The Arizona Daily Star sent a questionnaire to state legislative candidates, and of the responses they got back, twelve candidates said they opposed Prop 102 and only three said they supported it. Ten more couldn’t give it a straight answer. See if you can figure out where these candidates stand:
“My wife and I have been married for 17 years,” wrote Republican Frank Antenori, a candidate for the House in District 30. “I believe that marriage is an important institution that strengthens society and I support it.” What’s “it”? Marriage or the amendment?
In the primary, Antenori was a bit more direct, answering “yes” but adding: “If you want to get married, fine; that’s between you, your spouse and your God, not the government.” So, isn’t that a “no”?
Republican Jonathan Paton, running for the Senate in the same district, was even more indirect: “I supported the effort to let my constituents vote for it.” OK. But that wasn’t the question.
Democrat Olivia Cajero Bedford, running for re-election in District 27, did not give a direct answer, instead saying she would support the move if it “had clearly stated that (marriage) cannot be one man, one woman and three girlfriends.”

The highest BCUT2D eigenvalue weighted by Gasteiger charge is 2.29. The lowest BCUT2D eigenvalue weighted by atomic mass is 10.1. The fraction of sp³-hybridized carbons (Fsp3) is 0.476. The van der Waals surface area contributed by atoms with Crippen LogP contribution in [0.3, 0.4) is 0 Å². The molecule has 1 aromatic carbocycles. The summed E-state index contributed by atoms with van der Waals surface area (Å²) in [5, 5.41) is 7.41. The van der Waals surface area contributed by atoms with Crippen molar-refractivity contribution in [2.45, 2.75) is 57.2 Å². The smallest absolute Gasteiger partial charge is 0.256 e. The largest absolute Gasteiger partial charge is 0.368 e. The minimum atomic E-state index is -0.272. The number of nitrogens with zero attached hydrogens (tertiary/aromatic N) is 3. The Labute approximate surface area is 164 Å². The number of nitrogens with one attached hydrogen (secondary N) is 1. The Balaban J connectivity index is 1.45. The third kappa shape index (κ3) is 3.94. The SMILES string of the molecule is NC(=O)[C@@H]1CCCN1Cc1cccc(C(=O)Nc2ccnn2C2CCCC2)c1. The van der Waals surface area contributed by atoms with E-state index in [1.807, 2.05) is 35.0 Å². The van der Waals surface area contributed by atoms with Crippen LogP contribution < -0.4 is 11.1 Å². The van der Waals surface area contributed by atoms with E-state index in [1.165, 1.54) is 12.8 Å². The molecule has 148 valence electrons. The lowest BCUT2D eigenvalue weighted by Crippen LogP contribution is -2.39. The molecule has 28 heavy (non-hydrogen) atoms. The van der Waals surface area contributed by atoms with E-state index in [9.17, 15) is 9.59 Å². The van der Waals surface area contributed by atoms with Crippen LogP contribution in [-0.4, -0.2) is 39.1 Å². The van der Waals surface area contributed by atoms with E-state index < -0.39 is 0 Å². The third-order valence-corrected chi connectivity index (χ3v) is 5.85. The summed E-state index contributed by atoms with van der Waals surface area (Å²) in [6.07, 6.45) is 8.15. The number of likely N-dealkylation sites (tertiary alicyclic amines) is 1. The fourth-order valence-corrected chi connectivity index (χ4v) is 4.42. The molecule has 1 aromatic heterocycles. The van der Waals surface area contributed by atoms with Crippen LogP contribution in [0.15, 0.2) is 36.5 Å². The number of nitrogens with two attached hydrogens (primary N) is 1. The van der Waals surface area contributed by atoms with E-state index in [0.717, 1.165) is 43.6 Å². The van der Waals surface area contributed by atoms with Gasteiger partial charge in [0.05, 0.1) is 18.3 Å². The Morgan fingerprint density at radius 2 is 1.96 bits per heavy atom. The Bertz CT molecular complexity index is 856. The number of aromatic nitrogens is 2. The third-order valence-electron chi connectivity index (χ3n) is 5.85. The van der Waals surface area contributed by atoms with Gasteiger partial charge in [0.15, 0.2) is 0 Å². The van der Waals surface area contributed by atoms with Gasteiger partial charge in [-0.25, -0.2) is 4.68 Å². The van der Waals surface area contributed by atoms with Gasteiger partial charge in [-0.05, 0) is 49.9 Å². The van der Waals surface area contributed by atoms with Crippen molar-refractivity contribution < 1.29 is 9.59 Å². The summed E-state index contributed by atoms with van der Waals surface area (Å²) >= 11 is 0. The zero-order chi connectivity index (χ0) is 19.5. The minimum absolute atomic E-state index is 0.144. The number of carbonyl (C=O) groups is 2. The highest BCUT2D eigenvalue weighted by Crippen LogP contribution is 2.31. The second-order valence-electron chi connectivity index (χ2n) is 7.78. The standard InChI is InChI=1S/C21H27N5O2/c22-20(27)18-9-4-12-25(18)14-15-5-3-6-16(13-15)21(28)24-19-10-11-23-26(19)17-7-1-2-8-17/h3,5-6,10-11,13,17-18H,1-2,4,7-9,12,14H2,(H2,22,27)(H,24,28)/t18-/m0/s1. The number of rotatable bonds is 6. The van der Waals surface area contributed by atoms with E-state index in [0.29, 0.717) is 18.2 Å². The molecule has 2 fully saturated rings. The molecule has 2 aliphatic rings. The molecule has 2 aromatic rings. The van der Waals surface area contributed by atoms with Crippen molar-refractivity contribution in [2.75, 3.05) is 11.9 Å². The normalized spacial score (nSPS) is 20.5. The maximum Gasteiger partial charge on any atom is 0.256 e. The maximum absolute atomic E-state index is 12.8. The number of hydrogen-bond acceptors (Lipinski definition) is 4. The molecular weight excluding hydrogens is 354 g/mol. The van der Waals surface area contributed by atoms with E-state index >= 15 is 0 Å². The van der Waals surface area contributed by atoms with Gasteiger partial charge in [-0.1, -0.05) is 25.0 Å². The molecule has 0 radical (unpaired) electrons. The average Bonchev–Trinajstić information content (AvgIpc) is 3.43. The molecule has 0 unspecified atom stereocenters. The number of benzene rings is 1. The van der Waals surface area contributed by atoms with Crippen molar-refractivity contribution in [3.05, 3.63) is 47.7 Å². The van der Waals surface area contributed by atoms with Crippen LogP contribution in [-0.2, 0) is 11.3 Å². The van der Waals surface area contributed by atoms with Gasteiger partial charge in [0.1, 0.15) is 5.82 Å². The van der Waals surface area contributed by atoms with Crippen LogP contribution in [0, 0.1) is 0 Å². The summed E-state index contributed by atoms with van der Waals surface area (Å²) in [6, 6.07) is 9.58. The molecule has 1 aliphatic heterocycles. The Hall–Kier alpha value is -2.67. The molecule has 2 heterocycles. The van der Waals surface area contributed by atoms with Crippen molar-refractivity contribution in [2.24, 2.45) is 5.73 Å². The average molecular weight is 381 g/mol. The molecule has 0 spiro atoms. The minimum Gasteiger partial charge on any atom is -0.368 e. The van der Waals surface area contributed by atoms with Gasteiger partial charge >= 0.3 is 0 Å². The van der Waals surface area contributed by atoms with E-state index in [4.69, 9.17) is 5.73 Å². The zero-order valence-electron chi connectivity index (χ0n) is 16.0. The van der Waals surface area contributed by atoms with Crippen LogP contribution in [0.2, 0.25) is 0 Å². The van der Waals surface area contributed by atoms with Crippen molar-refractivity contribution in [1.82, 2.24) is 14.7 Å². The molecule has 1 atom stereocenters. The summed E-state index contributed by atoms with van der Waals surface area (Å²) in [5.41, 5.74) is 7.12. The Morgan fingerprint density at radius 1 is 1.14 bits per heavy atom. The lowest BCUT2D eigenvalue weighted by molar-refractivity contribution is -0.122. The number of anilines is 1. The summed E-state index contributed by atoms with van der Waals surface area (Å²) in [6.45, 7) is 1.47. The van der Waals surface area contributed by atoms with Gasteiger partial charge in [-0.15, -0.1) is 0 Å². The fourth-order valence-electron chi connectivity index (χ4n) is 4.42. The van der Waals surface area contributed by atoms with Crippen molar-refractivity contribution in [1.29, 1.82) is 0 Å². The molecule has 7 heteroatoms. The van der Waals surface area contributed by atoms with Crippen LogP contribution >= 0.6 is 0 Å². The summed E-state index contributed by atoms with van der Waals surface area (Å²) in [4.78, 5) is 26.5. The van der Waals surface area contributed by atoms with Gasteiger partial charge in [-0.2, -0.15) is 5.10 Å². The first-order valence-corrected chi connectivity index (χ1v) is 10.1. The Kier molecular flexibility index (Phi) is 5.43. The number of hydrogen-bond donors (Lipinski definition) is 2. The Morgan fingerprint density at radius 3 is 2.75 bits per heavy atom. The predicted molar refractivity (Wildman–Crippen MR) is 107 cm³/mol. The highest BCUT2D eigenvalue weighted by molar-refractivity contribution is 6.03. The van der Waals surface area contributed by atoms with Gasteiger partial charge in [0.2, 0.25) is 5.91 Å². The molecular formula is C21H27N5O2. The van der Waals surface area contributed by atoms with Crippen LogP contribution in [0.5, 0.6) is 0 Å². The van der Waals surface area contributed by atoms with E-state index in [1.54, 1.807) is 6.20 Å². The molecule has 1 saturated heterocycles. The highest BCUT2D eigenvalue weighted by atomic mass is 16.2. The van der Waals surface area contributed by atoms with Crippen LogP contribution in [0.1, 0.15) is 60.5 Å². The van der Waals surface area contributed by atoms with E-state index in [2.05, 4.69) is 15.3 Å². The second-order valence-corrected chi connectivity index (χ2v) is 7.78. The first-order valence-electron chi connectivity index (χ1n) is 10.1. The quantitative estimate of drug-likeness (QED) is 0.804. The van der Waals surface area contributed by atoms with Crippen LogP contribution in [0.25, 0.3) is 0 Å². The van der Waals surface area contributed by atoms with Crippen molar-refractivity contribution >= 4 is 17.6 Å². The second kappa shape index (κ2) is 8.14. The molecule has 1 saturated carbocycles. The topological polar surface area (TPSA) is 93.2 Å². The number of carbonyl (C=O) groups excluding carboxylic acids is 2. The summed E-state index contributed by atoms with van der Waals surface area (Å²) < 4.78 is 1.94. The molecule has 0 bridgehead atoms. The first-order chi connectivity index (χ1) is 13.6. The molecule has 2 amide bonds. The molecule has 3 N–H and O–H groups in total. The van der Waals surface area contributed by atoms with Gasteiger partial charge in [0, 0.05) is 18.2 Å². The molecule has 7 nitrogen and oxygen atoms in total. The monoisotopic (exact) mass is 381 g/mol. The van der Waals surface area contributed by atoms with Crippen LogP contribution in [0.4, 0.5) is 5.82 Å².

And Democrat Barbara McGuire, an incumbent in District 23, said, “My personal opinion is that definition of marriage would apply to a man and woman, however, in the case of amending the constitution, it is up to the voters.”
Rep. Paton not only voted to place Prop 102 on the ballot, he was also a co-sponsor of the bill.
Rep. Cajero Bedford (one of two house representatives for my district) voted against putting Prop 102 on the ballot — which makes her indirect answer against prop 102 somewhat puzzling.
Rep. McGuire didn’t cast a vote when the measure came up in the House, and because placing an amendment proposal on the ballot requires a majority of all house members and not just of those present, her non-vote had the same effect as a “no” vote. It just didn’t go on the record.
And of course, we already saw State Sen. Tim Bee, one of the amendment’s early co-sponsors, wish the question would just disappear barely two weeks after he voted for it.
October 3rd, 2008
Remember the state that became the first in the nation to defeat a so-called “marriage amendment” in 2006? Arizona desperately needs your help today in 2008:
Supporters of a measure that would change Arizona’s constitution to ban gay marriage have raised $6.9 million, 17 times more than opponents have raised, according to figures released Thursday.